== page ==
Since their marriage, Callista has joined Gingrich on travels throughout the world. Gingrich claims that wherever they are, Callista is adamant that they attend Catholic mass on Sunday. One of the things that impressed him about the Catholic faith is the presence of Catholic churches throughout the world. Does Gingrich know there are also Baptists and other denominations represented in remote locations throughout the world? Gingrich mentions how moved he was hearing Chinese church members singing “Amazing Grace”. Is Gingrich suggesting that only Catholics would sing that great hymn, one that was written by an Anglican priest, not a Catholic, over 230 years ago?
Gingrich’s essay states that in 2005, he had discussions with Catholic clergy about the dangers of secularism in Western society. An Evangelical Christian might be inclined to ask why that concern would specifically relate to Catholicism. Aren’t Gingrich’s former Southern Baptist brethren also concerned about secularism’s influence in Western society? Isn’t that concern voiced every Sunday from pulpits in every denomination, but especially from pulpits in Evangelical churches?
At about the same time, Gingrich read George Weigel’s book The Final Revolution, about the role Christianity played in the fall of communism. Certainly, there is a great deal of truth to the suggestion that Christians played a major role, perhaps an indispensible one, in communism’s demise. The selection John Paul II as pope was a huge factor in the rise of Solidarity in Poland, the first modern threat to Soviet control of Eastern Europe. One should not infer, however, that Catholics were alone in anti-communist agitation. In East Germany, Lutherans took the lead. In many places, there was little or no religious element at all. Gingrich’s implication that Catholicism was the driving force in the fall of communism is a misreading of history.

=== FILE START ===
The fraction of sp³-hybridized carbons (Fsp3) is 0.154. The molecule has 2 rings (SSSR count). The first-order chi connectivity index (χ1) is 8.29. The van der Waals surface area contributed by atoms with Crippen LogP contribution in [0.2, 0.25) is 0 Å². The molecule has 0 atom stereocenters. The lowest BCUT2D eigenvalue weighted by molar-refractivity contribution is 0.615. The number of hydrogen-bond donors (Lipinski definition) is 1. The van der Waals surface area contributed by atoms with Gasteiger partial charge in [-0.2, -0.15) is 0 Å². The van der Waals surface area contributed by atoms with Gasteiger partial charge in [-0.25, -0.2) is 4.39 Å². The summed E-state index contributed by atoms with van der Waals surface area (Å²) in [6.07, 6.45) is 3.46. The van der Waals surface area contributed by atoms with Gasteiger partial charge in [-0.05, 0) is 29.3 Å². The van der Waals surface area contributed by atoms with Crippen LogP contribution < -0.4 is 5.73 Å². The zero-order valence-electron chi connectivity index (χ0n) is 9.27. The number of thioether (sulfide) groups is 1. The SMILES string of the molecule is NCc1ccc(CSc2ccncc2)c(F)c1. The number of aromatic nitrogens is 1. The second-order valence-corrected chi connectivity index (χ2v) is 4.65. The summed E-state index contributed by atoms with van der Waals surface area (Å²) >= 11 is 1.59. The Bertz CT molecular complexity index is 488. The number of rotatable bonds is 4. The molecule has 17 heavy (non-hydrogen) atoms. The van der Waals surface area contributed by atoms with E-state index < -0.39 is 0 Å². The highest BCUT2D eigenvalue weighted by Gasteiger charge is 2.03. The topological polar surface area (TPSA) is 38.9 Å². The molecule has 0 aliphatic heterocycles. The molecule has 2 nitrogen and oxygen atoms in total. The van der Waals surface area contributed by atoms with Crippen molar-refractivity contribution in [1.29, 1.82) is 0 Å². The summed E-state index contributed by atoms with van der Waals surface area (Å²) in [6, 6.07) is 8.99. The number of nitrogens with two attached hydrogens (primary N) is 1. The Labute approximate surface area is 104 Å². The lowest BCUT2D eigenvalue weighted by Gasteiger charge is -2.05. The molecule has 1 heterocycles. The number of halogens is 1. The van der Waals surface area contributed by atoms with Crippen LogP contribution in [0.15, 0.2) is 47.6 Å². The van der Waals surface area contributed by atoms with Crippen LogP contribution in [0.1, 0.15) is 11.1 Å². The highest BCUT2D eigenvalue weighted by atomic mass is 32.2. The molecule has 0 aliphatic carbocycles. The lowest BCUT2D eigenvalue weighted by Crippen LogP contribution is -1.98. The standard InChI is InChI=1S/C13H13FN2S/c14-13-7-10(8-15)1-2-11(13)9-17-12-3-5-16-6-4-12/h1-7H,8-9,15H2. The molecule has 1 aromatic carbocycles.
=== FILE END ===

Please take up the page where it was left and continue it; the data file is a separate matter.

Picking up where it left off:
In his essay, Gingrich goes on to explain that Pope Benedict’s visit to the United States in 2008 was the decisive moment of his conversion. He explains, “The joyful and radiating presence of the Holy Father was a moment of confirmation about the many things I had been thinking and experiencing for several years.” That’s fine. Members of Gingrich’s former Baptist church might wonder, however, why he never noticed a joyful and radiating presence among them. Are Catholic bishops the only Christians who display such pious demeanor?
I hope readers of this post will not think I am anti-Catholic. I am not. If Newt Gingrich wishes to become Catholic, it is none of my business. I would be delighted if Gingrich’s new faith instills a sense of charity, honesty, and humility that has been sorely missing from him in the past. I only raise these questions because Gingrich will need the support of Evangelicals if he is to be the Republican nominee. He will need their support to win the general election against Obama.
When polled whether they believe the president should be Christian, Evangelicals overwhelmingly answer in the affirmative. Many, perhaps most, Evangelicals deny that Mormons are Christians, a fact that may prevent Mitt Romney from winning the GOP nomination. It seems reasonable to me, therefore, that Evangelicals should be similarly concerned that Gingrich has renounced his own Evangelical past. By doing so, he, like Romney, has a radically different definition than Evangelicals of what it means to be a Christian.